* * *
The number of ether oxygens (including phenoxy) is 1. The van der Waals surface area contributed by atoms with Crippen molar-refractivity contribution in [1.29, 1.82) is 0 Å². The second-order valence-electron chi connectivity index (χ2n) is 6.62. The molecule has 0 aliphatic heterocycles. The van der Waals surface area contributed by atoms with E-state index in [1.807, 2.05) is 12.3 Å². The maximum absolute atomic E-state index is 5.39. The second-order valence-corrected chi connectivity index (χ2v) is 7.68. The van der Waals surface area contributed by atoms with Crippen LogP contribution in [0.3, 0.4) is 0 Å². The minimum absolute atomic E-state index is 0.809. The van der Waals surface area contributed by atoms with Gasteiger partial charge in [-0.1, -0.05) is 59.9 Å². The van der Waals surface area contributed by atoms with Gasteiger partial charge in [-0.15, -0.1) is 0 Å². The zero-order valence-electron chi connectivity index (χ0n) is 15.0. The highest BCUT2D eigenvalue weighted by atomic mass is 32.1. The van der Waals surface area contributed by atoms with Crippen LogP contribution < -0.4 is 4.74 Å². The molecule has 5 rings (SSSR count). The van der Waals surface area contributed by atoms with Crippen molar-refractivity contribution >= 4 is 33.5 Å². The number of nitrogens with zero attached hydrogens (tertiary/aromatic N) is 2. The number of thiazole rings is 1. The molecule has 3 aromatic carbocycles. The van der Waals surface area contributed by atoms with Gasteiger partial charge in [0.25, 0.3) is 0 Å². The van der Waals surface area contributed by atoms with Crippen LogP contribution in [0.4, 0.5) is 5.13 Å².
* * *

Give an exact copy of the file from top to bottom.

The number of ether oxygens (including phenoxy) is 1. The van der Waals surface area contributed by atoms with Crippen molar-refractivity contribution in [1.29, 1.82) is 0 Å². The second-order valence-electron chi connectivity index (χ2n) is 6.62. The molecule has 0 aliphatic heterocycles. The van der Waals surface area contributed by atoms with E-state index in [1.807, 2.05) is 12.3 Å². The maximum absolute atomic E-state index is 5.39. The second-order valence-corrected chi connectivity index (χ2v) is 7.68. The van der Waals surface area contributed by atoms with Crippen LogP contribution in [0.3, 0.4) is 0 Å². The minimum absolute atomic E-state index is 0.809. The van der Waals surface area contributed by atoms with Gasteiger partial charge in [-0.1, -0.05) is 59.9 Å². The van der Waals surface area contributed by atoms with Gasteiger partial charge in [-0.15, -0.1) is 0 Å². The zero-order valence-electron chi connectivity index (χ0n) is 15.0. The highest BCUT2D eigenvalue weighted by atomic mass is 32.1. The van der Waals surface area contributed by atoms with Crippen LogP contribution < -0.4 is 4.74 Å². The molecule has 5 rings (SSSR count). The van der Waals surface area contributed by atoms with Crippen molar-refractivity contribution >= 4 is 33.5 Å². The number of nitrogens with zero attached hydrogens (tertiary/aromatic N) is 2. The number of thiazole rings is 1. The molecule has 3 aromatic carbocycles. The van der Waals surface area contributed by atoms with Gasteiger partial charge in [0.25, 0.3) is 0 Å². The van der Waals surface area contributed by atoms with Crippen LogP contribution in [0.4, 0.5) is 5.13 Å².